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How to Solve General Relativity Problems without
the Tensor Calculus
(In about 1/100th the time)
by Miles Mathis
First posted July 18, 2007
I have taught my students some wonderful mathematical shortcuts over the years, but this one is probably the most useful and the least known. In fact, I am not sure it is known at all, and so this paper. It is a mathematical manipulation only and has no necessary physical meaning, but it confirms the postulates of Einstein in a beautiful manner nonetheless.
The postulate that supplied me with this shortcut is the famous equivalence postulate, which states that gravity and acceleration are mathematically equivalent. In his lovely elevator car in space, Einstein showed that there is no difference between acceleration up and gravity down. After reading this, I decided to take Professor Einstein literally, and I reversed the vector by hand in several famous problems. This vector reversal had the mathematical effect of turning the field equations inside out. The objects in the field got larger with time, but the space around them reverted to a rectilinear or Euclidean field. In this field I could do very simple math, achieving the same numbers as Einstein. Then, when I was finished, I just turned the vector back around, to suit myself.
To show you how simple it is, I will solve both of General Relativity’s most famous problems before you get to the end of this page—and you will understand the solutions, too.
The first problem is the precession of the perihelion of Mercury. Einstein told us this was caused by extra curvature from the Sun, so I will solve by looking at light move from the Sun to Mercury. Like Einstein, I assume that any influences from the Sun will move at the speed of light. And I assume that the curvature will reveal itself through the gravitational field. To get this revelation, I just let the Sun and Mercury accelerate at their own known rates, and watch the curvature.
Since the light moves from Sun to Mercury, the Sun’s acceleration happens after the emission, and is not part of the math. We only need to look at Mercury’s acceleration. Once we turn the vector around, Mercury will move in all directions, but we need to look at only one of them. We look in the direction of the orbital motion, which is tangent to the Sun. This one motion will show us the curvature, as you can see in the diagram.
At perihelion, Mercury’s orbital distance is about 46 million km. Light travels that distance in 153.3s. The acceleration at the surface of Mercury is 3.7m/s^{2}, so we find that one surface of Mercury will travel this far while the light is in transit:
s = (3.7m/s^{2})(153.3s)^{2}/2 = 43.5km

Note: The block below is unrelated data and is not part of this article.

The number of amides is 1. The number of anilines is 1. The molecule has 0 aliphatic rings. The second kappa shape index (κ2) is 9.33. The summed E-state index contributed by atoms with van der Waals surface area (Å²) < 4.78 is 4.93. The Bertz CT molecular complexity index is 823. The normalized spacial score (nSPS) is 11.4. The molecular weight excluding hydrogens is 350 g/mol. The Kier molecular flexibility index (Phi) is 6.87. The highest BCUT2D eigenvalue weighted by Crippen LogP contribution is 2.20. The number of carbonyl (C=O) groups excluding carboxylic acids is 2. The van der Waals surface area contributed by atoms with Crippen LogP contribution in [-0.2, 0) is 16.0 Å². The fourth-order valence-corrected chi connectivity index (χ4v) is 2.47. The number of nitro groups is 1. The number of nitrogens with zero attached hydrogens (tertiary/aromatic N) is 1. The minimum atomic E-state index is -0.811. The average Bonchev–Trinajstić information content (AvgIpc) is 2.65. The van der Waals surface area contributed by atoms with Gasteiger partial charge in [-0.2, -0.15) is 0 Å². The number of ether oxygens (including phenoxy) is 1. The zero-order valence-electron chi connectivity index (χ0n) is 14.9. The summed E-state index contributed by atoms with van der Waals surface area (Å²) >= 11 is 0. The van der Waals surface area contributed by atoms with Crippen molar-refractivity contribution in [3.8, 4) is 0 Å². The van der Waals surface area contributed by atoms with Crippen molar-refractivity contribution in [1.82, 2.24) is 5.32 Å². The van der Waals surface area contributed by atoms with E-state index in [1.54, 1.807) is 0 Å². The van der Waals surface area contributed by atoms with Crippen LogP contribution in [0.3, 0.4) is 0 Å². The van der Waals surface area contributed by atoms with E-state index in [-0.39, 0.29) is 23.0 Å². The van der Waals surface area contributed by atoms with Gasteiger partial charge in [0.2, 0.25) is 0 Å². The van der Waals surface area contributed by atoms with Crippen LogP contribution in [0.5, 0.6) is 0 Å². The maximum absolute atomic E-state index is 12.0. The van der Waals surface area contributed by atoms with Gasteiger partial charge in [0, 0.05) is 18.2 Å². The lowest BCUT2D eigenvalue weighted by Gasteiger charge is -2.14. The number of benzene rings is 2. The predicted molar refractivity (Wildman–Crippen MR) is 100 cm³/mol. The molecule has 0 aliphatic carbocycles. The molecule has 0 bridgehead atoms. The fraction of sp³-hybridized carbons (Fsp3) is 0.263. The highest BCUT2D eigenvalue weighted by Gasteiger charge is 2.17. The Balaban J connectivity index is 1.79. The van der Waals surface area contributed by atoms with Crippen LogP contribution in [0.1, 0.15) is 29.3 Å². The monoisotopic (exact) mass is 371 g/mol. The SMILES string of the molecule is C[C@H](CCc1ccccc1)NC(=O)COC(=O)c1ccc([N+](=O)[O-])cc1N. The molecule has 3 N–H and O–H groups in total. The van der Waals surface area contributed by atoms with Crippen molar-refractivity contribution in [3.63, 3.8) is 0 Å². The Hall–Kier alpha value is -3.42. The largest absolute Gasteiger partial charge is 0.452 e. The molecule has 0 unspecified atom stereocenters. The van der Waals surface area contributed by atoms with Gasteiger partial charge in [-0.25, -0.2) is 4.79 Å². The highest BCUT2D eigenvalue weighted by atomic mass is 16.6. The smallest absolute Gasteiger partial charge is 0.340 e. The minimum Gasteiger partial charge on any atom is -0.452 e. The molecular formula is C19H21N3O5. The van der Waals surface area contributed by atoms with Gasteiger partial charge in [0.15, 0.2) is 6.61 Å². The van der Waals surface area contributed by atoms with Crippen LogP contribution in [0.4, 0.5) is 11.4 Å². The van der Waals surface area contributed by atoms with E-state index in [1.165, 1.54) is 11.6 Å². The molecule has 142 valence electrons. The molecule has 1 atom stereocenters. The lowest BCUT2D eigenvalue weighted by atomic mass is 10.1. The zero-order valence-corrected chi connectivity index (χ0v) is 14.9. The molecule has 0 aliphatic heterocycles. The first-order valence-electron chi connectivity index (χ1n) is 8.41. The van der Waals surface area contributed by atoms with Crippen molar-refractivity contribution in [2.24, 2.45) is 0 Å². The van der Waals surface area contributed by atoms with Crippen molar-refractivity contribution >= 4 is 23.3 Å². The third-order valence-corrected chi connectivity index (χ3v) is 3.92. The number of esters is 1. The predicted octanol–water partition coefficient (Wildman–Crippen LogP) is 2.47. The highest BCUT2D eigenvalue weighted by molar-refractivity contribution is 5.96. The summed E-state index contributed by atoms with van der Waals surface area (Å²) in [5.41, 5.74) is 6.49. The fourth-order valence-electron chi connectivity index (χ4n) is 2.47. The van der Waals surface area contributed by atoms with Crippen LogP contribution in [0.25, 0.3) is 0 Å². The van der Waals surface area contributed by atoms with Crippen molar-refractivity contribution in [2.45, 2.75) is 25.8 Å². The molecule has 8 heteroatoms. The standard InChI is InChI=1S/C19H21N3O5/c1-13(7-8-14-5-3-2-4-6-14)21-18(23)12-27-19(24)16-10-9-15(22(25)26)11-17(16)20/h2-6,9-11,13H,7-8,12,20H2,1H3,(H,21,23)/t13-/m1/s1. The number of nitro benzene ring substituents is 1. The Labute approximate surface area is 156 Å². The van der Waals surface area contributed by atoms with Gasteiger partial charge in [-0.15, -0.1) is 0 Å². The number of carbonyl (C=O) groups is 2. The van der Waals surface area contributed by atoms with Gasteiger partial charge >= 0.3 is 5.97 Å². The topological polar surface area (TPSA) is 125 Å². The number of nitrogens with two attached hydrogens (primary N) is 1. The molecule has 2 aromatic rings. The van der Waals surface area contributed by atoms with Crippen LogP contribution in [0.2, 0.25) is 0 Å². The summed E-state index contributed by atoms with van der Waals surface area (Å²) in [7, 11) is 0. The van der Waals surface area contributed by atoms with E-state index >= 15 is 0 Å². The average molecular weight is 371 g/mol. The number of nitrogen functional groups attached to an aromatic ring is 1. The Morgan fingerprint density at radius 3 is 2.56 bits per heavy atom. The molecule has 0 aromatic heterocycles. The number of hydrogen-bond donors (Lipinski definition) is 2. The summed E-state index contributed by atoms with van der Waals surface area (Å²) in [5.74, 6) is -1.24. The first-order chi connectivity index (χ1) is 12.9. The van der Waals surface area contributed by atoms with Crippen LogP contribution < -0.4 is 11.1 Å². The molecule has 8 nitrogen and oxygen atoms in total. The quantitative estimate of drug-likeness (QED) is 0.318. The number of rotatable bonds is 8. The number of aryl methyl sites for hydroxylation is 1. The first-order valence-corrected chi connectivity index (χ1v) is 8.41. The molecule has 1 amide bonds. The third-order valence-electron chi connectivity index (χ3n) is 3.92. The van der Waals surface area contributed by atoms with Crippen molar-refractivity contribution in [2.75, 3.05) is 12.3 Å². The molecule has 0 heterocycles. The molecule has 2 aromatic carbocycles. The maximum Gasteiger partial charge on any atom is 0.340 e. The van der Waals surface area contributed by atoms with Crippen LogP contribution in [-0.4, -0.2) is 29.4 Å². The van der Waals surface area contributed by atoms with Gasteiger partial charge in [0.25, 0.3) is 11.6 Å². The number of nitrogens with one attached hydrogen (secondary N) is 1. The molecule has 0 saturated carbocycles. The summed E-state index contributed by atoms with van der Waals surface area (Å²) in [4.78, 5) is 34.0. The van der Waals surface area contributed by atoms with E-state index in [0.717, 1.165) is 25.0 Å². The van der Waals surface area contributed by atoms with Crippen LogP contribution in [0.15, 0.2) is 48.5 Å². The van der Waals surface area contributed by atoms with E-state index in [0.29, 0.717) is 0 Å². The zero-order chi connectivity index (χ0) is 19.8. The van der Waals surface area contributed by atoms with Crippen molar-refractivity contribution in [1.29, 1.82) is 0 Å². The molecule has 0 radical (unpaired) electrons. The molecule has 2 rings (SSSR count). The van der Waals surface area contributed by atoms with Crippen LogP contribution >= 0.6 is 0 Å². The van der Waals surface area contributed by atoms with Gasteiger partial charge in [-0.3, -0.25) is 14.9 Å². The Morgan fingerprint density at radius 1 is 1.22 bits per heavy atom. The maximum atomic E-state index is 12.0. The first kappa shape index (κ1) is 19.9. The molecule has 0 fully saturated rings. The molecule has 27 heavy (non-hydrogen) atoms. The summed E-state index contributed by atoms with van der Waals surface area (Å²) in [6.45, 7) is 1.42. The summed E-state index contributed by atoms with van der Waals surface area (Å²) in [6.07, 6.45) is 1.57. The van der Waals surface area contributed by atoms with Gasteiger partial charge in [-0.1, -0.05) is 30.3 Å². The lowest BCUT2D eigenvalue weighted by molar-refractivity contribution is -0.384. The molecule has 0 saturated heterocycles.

That gives us the field curvature in one direction, but we want the total field curvature. The orbit has extension both +x and –x in the field over each dt, so we must double our number. Then we just find the angle of curvature created by the total acceleration in that time.
tanθ=87,000m/4.6x10^{10}m
θ = .39 seconds of arc
If we use the mean orbital distance instead of distance at perihelion, we get .49 arcsec. Einstein’s field equations use both distances, since precession occurs at perihelion, but the curvature occurs over the entire orbit over a year. This is why his number, .45, just about splits the difference.
If you think that was a coincidence, watch the same solution applied to the bending of starlight by the Sun. We let the light pass the Sun and then travel to the Earth, where we see the bending. To calculate the amount of bending, we note the time it takes for the light to get here from the tangent, which is 501s. Once again, we reverse the acceleration vectors, but once again the Sun’s acceleration happens after the light has passed. So we just look at the Earth’s acceleration in 501s.
s = (9.78m/s^{2})(501s)^{2}/2 = 1,230,000m
tanθ=1,230,000m/1.51x10^{11}m
θ = 1.68 seconds of arc
This is very near the number Einstein got (1.7), and this time we get the right amount without any doubling, since we don’t need the entire field curvature here. Bending and precession aren’t the same phenomenon. Mercury’s light is getting bent in both orbital directions, since the planet as a whole is experiencing precession. But only the observer on the Earth is seeing the bending, so once we reverse the vector, it is his experience that is bent, not the light. As you can see from the diagram, the light is not curving. Only his measurement of it is. Since the observer is only on one position on the Earth, the bending uses only half the field. In order to see the curvature of the whole field, the observer would have to be on opposite sides of the Earth at the same time—an obvious impossibility.
[To see why this number does not match the current number 1.75, go here. I show that gamma causes the current equations to fail. The number 1.75 is an outcome of the current equations, not of the newest measurements.]
All other General Relativity problems can be solved or estimated with this method, but I will let you discover that on your own.
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